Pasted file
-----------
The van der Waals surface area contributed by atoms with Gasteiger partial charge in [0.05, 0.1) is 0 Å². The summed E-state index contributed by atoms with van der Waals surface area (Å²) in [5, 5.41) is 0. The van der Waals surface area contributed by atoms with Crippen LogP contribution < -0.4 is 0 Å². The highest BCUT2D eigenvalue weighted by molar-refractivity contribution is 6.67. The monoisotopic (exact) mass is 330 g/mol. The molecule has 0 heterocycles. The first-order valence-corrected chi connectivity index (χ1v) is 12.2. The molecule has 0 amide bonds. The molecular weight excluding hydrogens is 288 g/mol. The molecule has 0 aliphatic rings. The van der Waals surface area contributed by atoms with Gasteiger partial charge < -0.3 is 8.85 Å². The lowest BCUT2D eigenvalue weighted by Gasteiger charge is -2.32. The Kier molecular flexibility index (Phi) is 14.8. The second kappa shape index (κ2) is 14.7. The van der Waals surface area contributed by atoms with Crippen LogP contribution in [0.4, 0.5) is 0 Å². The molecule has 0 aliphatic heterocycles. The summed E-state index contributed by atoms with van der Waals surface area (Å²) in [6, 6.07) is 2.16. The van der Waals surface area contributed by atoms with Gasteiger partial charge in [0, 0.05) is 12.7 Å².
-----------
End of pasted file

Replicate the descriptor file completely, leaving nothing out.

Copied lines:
The van der Waals surface area contributed by atoms with Gasteiger partial charge in [0.05, 0.1) is 0 Å². The summed E-state index contributed by atoms with van der Waals surface area (Å²) in [5, 5.41) is 0. The van der Waals surface area contributed by atoms with Crippen LogP contribution < -0.4 is 0 Å². The highest BCUT2D eigenvalue weighted by molar-refractivity contribution is 6.67. The monoisotopic (exact) mass is 330 g/mol. The molecule has 0 heterocycles. The first-order valence-corrected chi connectivity index (χ1v) is 12.2. The molecule has 0 amide bonds. The molecular weight excluding hydrogens is 288 g/mol. The molecule has 0 aliphatic rings. The van der Waals surface area contributed by atoms with Gasteiger partial charge < -0.3 is 8.85 Å². The lowest BCUT2D eigenvalue weighted by Gasteiger charge is -2.32. The Kier molecular flexibility index (Phi) is 14.8. The second kappa shape index (κ2) is 14.7. The van der Waals surface area contributed by atoms with Crippen LogP contribution in [0.4, 0.5) is 0 Å². The molecule has 0 aliphatic heterocycles. The summed E-state index contributed by atoms with van der Waals surface area (Å²) in [6, 6.07) is 2.16. The van der Waals surface area contributed by atoms with Gasteiger partial charge in [0, 0.05) is 12.7 Å².